Myths of Non-Functioning Fertility Deities in Hittite and Core Indo-European

In: Dispersals and Diversification

Abstract

The Hittite myth of Telipinu, the Greek myth of Demeter and Persephone, the Norse myth of Baldr and the Indic myths of Cyavana reflect an inherited Proto-Indo-European mythical theme about “Non-Functioning Fertility Deities”, as shown by the fact that they display several phraseological and thematic parallels in their employment of poetic devices describing the non-functioning, or incapacitated, state of the protagonists and the consequent non-functioning condition of the cosmos around them. The use of these poetic devices is a reflex of inherited Proto-Indo-European poetic culture, as they systematically match phraseological collocations and themes attested in several Indo-European traditions describing the existential conditions of any non-functioning character (e.g. dead characters) and of any non-functioning cosmos (e.g. the world at the End of Time), respectively.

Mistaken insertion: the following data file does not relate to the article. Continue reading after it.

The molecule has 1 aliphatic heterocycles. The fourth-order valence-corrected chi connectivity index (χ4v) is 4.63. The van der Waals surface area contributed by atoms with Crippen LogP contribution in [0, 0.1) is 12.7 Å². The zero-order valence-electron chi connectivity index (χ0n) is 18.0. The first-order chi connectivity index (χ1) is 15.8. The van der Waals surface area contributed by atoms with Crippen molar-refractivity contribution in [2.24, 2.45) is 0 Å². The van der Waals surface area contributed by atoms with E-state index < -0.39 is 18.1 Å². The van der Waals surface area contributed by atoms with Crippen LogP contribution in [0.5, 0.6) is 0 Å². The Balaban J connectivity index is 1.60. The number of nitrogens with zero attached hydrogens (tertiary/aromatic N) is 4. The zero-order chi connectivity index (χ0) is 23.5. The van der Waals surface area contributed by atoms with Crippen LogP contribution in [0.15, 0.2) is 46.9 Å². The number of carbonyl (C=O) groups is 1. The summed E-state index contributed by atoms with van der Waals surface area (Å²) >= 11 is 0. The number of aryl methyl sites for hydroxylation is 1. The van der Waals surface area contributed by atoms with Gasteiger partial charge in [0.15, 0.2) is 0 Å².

The Greek, Norse and (to some extent) the Indic narratives also attest structurally comparable scenes involving horses, whereas the Hittite myth does not, thus reflecting an innovation which must have taken place after the split between Proto-Anatolian and Core Indo-European (from which Greek, Old Norse and Sanskrit later developed). The chariots employed in the Greek and Indic narratives must reflect an even younger innovation (after the 21st century BCE).

Dispersals and Diversification

Linguistic and Archaeological Perspectives on the Early Stages of Indo-European

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